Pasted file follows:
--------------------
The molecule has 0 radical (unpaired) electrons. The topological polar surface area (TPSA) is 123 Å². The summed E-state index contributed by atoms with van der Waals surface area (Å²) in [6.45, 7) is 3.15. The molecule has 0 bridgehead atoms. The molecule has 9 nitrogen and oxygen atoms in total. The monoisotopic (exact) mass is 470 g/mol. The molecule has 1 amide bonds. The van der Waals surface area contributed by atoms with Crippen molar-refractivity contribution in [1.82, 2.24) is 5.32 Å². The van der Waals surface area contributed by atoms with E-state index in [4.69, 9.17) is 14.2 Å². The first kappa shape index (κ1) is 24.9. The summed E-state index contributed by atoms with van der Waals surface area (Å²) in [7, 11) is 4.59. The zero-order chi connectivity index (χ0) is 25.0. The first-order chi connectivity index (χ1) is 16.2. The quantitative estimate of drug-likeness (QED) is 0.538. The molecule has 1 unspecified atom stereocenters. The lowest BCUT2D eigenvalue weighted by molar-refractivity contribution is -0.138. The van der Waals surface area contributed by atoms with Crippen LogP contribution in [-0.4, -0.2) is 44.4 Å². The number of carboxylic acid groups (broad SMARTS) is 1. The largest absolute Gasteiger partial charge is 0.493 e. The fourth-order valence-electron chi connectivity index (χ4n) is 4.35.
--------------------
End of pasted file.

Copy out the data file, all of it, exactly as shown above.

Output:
The molecule has 0 radical (unpaired) electrons. The topological polar surface area (TPSA) is 123 Å². The summed E-state index contributed by atoms with van der Waals surface area (Å²) in [6.45, 7) is 3.15. The molecule has 0 bridgehead atoms. The molecule has 9 nitrogen and oxygen atoms in total. The monoisotopic (exact) mass is 470 g/mol. The molecule has 1 amide bonds. The van der Waals surface area contributed by atoms with Crippen molar-refractivity contribution in [1.82, 2.24) is 5.32 Å². The van der Waals surface area contributed by atoms with E-state index in [4.69, 9.17) is 14.2 Å². The first kappa shape index (κ1) is 24.9. The summed E-state index contributed by atoms with van der Waals surface area (Å²) in [7, 11) is 4.59. The zero-order chi connectivity index (χ0) is 25.0. The first-order chi connectivity index (χ1) is 16.2. The quantitative estimate of drug-likeness (QED) is 0.538. The molecule has 1 unspecified atom stereocenters. The lowest BCUT2D eigenvalue weighted by molar-refractivity contribution is -0.138. The van der Waals surface area contributed by atoms with Crippen LogP contribution in [-0.4, -0.2) is 44.4 Å². The number of carboxylic acid groups (broad SMARTS) is 1. The largest absolute Gasteiger partial charge is 0.493 e. The fourth-order valence-electron chi connectivity index (χ4n) is 4.35.